Lewinsky may have coined a new term here in this National Geographic documentary on the 1990s. (And if she’s trying to change the subject for which she is so unfortunately known, this was not a good choice of words.)

There is a two-letter word that perhaps has more meanings than any other two-letter word, and that is "up."
    It's easy to understand up, meaning toward the sky or at the top of the list, but when we awaken in the morning, why do we wake up?
    At a meeting, why does a topiccome up?
    Why do we speak up and why are the officers up for election and why is it up to the secretary to write up a report?
    We call up our friends.
    And we use it to brighten up a room, polish up the silver, warm up the leftovers, and clean up the kitchen.
    We lock up the house and some guys fix up the old car.

At other times the little word up has real special meaning.
    People stir up trouble, line up for tickets, work up an appetite, and think up excuses. To be dressed is one thing, but to be dressed up is special. A drain must be opened up because it is stopped up. We open up a store in the morning but we close it up at night. We seem to be pretty mixed up about up!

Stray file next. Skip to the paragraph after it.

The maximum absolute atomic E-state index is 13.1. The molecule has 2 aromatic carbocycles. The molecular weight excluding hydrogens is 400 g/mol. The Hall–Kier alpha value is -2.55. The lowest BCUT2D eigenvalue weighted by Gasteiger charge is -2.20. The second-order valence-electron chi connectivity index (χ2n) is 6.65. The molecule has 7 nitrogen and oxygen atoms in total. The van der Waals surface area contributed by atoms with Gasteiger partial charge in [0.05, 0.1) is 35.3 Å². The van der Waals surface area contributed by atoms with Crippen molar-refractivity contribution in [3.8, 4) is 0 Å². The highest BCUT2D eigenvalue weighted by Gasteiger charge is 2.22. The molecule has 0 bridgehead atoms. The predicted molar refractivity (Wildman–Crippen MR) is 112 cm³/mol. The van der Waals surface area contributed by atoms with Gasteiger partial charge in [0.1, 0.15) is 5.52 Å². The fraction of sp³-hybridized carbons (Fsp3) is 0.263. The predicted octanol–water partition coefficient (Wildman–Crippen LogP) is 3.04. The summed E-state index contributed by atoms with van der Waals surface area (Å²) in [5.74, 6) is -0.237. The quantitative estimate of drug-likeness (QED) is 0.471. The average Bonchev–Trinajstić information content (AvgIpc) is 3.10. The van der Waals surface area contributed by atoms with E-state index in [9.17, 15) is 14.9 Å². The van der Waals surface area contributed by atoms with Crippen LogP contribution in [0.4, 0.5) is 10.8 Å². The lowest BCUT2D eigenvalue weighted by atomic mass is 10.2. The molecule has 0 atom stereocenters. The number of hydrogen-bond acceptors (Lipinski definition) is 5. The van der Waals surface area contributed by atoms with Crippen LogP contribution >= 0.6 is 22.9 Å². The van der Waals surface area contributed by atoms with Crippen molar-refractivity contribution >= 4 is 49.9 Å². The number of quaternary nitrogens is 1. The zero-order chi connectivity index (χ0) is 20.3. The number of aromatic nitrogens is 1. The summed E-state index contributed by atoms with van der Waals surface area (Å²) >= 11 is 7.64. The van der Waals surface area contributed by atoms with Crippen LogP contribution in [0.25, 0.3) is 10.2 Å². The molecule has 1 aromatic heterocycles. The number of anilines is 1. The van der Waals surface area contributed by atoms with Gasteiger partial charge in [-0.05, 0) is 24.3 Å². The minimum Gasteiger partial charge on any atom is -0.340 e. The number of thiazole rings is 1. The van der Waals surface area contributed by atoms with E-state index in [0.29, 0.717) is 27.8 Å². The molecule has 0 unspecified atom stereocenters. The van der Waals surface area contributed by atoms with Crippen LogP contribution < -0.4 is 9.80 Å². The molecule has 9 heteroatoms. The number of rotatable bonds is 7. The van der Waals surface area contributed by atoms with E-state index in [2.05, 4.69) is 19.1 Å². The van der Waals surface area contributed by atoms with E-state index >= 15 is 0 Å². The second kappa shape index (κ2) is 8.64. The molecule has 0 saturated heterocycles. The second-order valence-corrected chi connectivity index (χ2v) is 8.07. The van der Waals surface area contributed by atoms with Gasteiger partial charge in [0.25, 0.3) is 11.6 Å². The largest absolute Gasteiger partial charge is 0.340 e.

To be knowledgeable about the proper uses of up, look the word up in the dictionary.
    In a desk-sized dictionary, it takes up almost 1/4th of the page and can add up to about thirty definitions.
    If you are up to it, you might try building up a list of the many ways up is used. It will take up a lot of your time, but if you don't give up, you may wind up with a hundred or more.
    When it threatens to rain, we say it is clouding up. When the sun comes out we say it is clearing up. When it rains, it wets the earth and often messes things up. When it doesn't rain for awhile, things dry up.
    One could go on and on, but I'll wrap it up, for now my time is up, so it is time to shut up!
    Now it's up to you....

You know you are getting old when everything either dries up or leaks.

Highly creative people tend to make time for mindfulness.
    Creative types understand the value of a clear and focused mind – because their work depends on it. Many artists, entrepreneurs, writers and other creative workers, such as David Lynch, have turned to meditation as a tool for tapping into their most creative state of mind.